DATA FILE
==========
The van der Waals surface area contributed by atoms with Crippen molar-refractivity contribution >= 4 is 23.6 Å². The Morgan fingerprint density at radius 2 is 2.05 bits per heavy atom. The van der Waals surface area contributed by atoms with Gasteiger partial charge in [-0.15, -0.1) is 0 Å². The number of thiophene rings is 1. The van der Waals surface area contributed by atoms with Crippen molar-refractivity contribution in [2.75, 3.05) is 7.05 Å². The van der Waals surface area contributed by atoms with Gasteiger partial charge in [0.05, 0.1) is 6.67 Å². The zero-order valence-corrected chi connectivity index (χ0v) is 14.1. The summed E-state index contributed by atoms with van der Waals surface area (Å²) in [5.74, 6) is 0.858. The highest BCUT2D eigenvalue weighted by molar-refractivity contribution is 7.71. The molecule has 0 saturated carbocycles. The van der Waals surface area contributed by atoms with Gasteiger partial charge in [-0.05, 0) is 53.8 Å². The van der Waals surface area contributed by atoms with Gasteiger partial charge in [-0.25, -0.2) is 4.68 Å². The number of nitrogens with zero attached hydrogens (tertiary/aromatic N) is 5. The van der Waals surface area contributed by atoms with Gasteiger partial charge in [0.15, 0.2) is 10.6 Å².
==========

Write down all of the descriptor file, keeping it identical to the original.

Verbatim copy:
The van der Waals surface area contributed by atoms with Crippen molar-refractivity contribution >= 4 is 23.6 Å². The Morgan fingerprint density at radius 2 is 2.05 bits per heavy atom. The van der Waals surface area contributed by atoms with Gasteiger partial charge in [-0.15, -0.1) is 0 Å². The number of thiophene rings is 1. The van der Waals surface area contributed by atoms with Crippen molar-refractivity contribution in [2.75, 3.05) is 7.05 Å². The van der Waals surface area contributed by atoms with Gasteiger partial charge in [0.05, 0.1) is 6.67 Å². The zero-order valence-corrected chi connectivity index (χ0v) is 14.1. The summed E-state index contributed by atoms with van der Waals surface area (Å²) in [5.74, 6) is 0.858. The highest BCUT2D eigenvalue weighted by molar-refractivity contribution is 7.71. The molecule has 0 saturated carbocycles. The van der Waals surface area contributed by atoms with Gasteiger partial charge in [-0.05, 0) is 53.8 Å². The van der Waals surface area contributed by atoms with Gasteiger partial charge in [-0.25, -0.2) is 4.68 Å². The number of nitrogens with zero attached hydrogens (tertiary/aromatic N) is 5. The van der Waals surface area contributed by atoms with Gasteiger partial charge in [0.15, 0.2) is 10.6 Å².